-Opinion-

By Lotte Jønsson, staff writer for The Current

As a political scientist, there is nothing more exciting than an election, and the American elections are perceived as the Olympics, at least were I am from in Europe. Considering everything going on in St. Louis the last couple of months, I had no doubt that the election would be important. However, I must admit the election-spirit has been missing. No posters, no discussions, and no politicians have been present on campus. Where was the election?

According to Keena Lipsitz, who studied political campaigns in the book“New Directions in American politics,” there is a simple reason for that. The election is not competitive. Missouri is what is called a “safe state.” Very few elected positions are up for grab. Very little of the local politics are competitive. For that reason, the political parties will not campaign in Missouri. They will instead spend time on the states“that matter.”

However, this in my opinion, is a very big problem for the people on campus. According to Robert A. Dahl, who wrote in the famous book“Democracy and its Critics,” that people need some degree of knowledge to make a reasonable choice in a democracy. Where do most get their knowledge? The election.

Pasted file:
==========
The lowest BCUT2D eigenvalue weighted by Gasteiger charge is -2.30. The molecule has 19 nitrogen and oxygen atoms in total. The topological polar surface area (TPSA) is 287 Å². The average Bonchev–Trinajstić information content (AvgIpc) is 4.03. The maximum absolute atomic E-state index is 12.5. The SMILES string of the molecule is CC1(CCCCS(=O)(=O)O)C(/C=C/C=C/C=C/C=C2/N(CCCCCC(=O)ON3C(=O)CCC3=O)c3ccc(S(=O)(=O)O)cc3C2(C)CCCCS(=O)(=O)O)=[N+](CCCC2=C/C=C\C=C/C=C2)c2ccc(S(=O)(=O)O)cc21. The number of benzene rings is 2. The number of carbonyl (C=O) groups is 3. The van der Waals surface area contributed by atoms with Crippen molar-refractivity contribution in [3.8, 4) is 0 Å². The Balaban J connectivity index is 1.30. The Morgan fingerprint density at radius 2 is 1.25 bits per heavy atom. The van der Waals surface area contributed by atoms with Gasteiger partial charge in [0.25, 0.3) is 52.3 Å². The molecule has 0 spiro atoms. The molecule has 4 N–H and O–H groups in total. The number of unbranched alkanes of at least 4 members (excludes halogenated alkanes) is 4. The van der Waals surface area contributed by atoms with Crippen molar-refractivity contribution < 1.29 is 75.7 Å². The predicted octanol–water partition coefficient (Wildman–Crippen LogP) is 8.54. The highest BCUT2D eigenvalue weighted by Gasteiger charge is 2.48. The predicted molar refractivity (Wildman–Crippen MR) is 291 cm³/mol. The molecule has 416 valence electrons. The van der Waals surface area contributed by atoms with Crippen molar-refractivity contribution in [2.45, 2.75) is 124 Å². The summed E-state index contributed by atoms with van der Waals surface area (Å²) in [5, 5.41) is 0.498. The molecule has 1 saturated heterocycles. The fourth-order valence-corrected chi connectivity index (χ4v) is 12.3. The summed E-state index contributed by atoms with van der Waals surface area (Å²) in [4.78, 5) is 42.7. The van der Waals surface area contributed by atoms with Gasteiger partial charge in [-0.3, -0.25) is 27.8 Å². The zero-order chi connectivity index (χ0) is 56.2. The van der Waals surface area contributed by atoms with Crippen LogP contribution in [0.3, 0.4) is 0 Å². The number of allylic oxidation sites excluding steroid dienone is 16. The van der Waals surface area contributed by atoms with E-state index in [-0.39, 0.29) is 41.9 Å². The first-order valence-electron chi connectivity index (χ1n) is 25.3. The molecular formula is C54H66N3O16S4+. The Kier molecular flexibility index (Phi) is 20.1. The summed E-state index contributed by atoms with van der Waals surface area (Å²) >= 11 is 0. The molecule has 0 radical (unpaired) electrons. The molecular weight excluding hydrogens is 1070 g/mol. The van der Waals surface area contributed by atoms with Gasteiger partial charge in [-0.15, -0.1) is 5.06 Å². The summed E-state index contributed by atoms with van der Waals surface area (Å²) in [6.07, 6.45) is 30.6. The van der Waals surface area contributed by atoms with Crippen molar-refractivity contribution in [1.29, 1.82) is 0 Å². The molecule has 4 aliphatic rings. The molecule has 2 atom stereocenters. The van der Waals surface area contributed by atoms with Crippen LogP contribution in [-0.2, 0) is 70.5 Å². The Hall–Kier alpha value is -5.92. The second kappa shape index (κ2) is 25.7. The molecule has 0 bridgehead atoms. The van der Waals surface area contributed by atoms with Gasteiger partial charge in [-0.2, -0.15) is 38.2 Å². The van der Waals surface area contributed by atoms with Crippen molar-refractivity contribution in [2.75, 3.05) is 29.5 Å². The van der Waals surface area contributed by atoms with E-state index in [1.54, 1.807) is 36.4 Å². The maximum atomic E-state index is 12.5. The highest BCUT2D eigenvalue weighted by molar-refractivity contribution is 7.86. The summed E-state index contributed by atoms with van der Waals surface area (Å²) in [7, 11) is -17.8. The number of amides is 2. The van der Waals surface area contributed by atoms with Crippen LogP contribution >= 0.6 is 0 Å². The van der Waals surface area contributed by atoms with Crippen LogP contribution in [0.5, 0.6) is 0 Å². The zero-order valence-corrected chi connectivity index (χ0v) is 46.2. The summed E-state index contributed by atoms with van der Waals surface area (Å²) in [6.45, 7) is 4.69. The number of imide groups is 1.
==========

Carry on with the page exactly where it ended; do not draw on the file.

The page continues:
Therefore, the election campaigns are very important. First, they give you that knowledge, either through direct discussion, ads, or pamphlets. These campaigns tell the voter about the candidates, and what they have voted for in Congress or in other legislative chambers. You ought to know these details if you are to go in and cast your ballot.

Second, as Steve Frantzitch said, elected officials make decisions that affect your life. The election is voter’s opportunity to speak up about the choices politicians make, and politicians do not listen to those who do not vote. Yet it seems very hard to make that decision and to signal to your politicians, if the voters have not been given this information through campaigning.

I have heard the argument many times that people do not like elections, because there are so many negative campaigns and that it is not important to vote. However, as for the negative campaigns, studies show, that negative election is actually positive. People gain more knowledge from these ads. For the question of importance, it is simple. By voting, you support the democracy and by voting you convey what you want.

It is too late to rectify the situation on campus now, but hopefully people will make that extra effort to read about the different elections and candidates before they cast their vote.

 

© The Current 2014